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Dr. Frank's What's-it: Comment on Bubbles
Comments: Bubbles

i'm still not over the fact that the nytimes switched over the op-ed columnists to paid-subscription-only mode, thanks for rubbing it it. i even wrote my favorite columnists whining about how this change would undermine any impact they might have to begin with by further limiting their audience. the bastards.

Posted by amber at December 17, 2005 02:17 AM

I read excerpts of her new book Are Men Necessary? and I hafta say it looks good.

Posted by David Cummings at December 17, 2005 07:26 PM

I would have enjoyed this article. Too bad the NYT makes us pay to read this stuff.

Posted by Otto at December 19, 2005 04:16 AM

I think I finally get where you're going with this, Frank. Are you telling us that anyone who would pay to become a TimesSelect subscriber, to read their OpEd page, is in a bubble himself?

Meaning, the NY Times know who their audience is and we know who we are (Tim, not you) too.

I admit that a part of the reason that I read ten negative-Bush stories to every one positive-Bush story is because I actively seek out the ones the ones that validate my opinion of him. On the other hand, I also haven't been reading too many positive stories lately 'cause there just aren't that many nice things to say about him at the moment.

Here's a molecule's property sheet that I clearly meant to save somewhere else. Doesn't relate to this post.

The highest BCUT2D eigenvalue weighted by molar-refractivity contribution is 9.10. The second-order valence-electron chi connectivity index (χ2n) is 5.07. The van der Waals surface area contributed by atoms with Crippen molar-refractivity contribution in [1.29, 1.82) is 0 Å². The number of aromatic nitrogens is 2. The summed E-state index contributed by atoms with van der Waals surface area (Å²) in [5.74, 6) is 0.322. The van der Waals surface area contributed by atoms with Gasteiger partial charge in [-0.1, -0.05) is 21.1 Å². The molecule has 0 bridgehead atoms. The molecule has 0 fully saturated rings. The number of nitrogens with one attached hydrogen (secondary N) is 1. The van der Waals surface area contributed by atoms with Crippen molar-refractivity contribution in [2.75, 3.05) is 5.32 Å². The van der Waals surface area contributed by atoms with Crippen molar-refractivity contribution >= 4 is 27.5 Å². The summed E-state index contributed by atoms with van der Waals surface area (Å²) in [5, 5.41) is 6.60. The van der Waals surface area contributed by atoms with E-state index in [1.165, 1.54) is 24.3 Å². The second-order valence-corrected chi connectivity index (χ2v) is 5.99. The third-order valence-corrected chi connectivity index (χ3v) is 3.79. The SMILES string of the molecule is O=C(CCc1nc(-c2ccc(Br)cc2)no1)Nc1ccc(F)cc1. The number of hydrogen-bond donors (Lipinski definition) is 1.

I'll start the healing: "Mr. President, have you been working out? Well, it shows."

Posted by Tim at December 20, 2005 10:38 PM

Wait!

Maureen's the one in the bubble because Bush wouldn't pay the $50 to read her article.

Posted by Tim at December 21, 2005 01:18 AM

Tim, it's more like this: no one outside the TimesSelect bubble can read Maureen Dowd's column, which, in this case, happens to be on the subject of people being in bubbles. It's, like, ironic.

Posted by Dr. Frank at December 21, 2005 01:34 AM

I kinda got it a little late and didn't want to embarrass myself further by writing a third response in a row while I figured it out.

Remember when your math teacher used to tell you to show your work? Well, I always did, but they still couldn't follow where the hell I was going. If I got the answer right, it was usually around the fifth attempt. My papers were always full of false starts.

I tend to look at the most obvious statements as puzzles that need to be examined from every angle. It's not as much fun as you'd think it'd be. Kinda frustrating.

"I thought you said, "You're alright spider".

Posted by Tim at December 21, 2005 11:40 PM

"I read excerpts of her new book Are Men Necessary? and I hafta say it looks good."

Sorta like Maureen herself. She looks good, but is she really necessary?

Posted by Man of Steel at December 24, 2005 01:30 PM